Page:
MSNBC Guests Compare GOP to Pedophiles, Hitler

"American white evangelical Christianity that I grew up in is now part of a white supremacist movement."

On the Saturday edition of AM Joy, panelists discussed voters who have endorsed Alabama Republican Senatorial candidate Roy Moore, in spite of allegations of inappropriateness toward an underage girl when the politician was in his early thirties. During the conversation, recurring left-wing guests Bishop William Barber and writer Frank Schaeffer viciously tore down Christian white conservatives.

First, Barber attempted a connection between what he called “white evangelicalism” and white supremacy::

“White evangelicalism is connected to white nationalism, is connected to white supremacy. It is the backbone of racism that has happened in this country. Now, you understand that white nationalism -- white supremacy that promotes racism. Racism is twisted, and so this notion of white evangelical values is twisted anyway because so-called white evangelicals -- I call them Republican religionists -- extreme Republican religionists.”

On an extremist roll, the North Carolina Protestant minister jaw-droppingly compared conservative Christian voters to pedophiles for giving what he perceived to be insufficient political assistance to poor children:  

“Well, a real spiritual battle would be addressing the fact that, in some counties in Alabama, 40 percent of the people are in poverty. There are 24 percent of children living in households that are in poverty. That's policy pedophilia when you're hurting children and not addressing that.”

Sticking with the leftist staple of racist accusations, Schaeffer piled on with a ridiculous characterization of white Christians:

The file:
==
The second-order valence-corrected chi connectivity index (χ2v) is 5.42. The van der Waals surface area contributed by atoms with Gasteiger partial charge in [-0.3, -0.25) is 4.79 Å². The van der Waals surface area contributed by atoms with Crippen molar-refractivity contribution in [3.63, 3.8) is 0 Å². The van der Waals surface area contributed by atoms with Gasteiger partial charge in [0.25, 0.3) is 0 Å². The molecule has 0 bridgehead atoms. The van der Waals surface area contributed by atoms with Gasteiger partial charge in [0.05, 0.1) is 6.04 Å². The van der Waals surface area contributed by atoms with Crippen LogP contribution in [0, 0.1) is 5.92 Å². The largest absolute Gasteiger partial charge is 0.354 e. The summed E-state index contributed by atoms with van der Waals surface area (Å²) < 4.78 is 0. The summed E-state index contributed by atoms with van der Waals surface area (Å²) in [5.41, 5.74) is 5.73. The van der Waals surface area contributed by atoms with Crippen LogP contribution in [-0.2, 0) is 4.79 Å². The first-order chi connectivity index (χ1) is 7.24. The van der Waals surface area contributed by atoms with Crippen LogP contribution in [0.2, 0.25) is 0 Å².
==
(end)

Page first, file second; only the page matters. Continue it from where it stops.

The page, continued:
​“American white evangelical Christianity that I grew up in is now part of a white supremacist movement that wants to hold onto power whether it's by gerrymandering, voter suppression, racism, white supremacy, or even violence. They know, for instance, that the gun lobby is making a fortune selling guns to people who shouldn't have them, and they will go along with this as long as it's part of their party platform that keeps them in power with the dollars that flow in to candidates and the rest.”

Failing to explain how “the gun lobby” is getting rich from all the people “who shouldn't have (firearms),” Schaeffer then likened Caucasian Christian conservatives to (socialist) Adolf Hitler, spending his last days in a bunker awaiting his demise:  

“But these last grim, bitter, clinging to power by white oligarchs -- these racists, these child molesters, these buffoons, these liars. It is a pitiful thing. We are in the equivalent -- and I'm not making a moral comparison -- but it's like the last days of Hitler's bunker -- bunch of white generals clustered around a table, looking at maps, grimly trying to hold on to a shrinking part of Berlin as the allies move in from all sides.”

Schaeffer was right with regard to one statement: it is a pitiful thing -- pitiful that he and Barber can be so absurd in their characterizations of conservative white Christians; pitiful that MSNBC would put them on the air without challenging their hateful smears; and pitiful that, despite the insanity of their insulting assertions, the network will doubtlessly invite them back.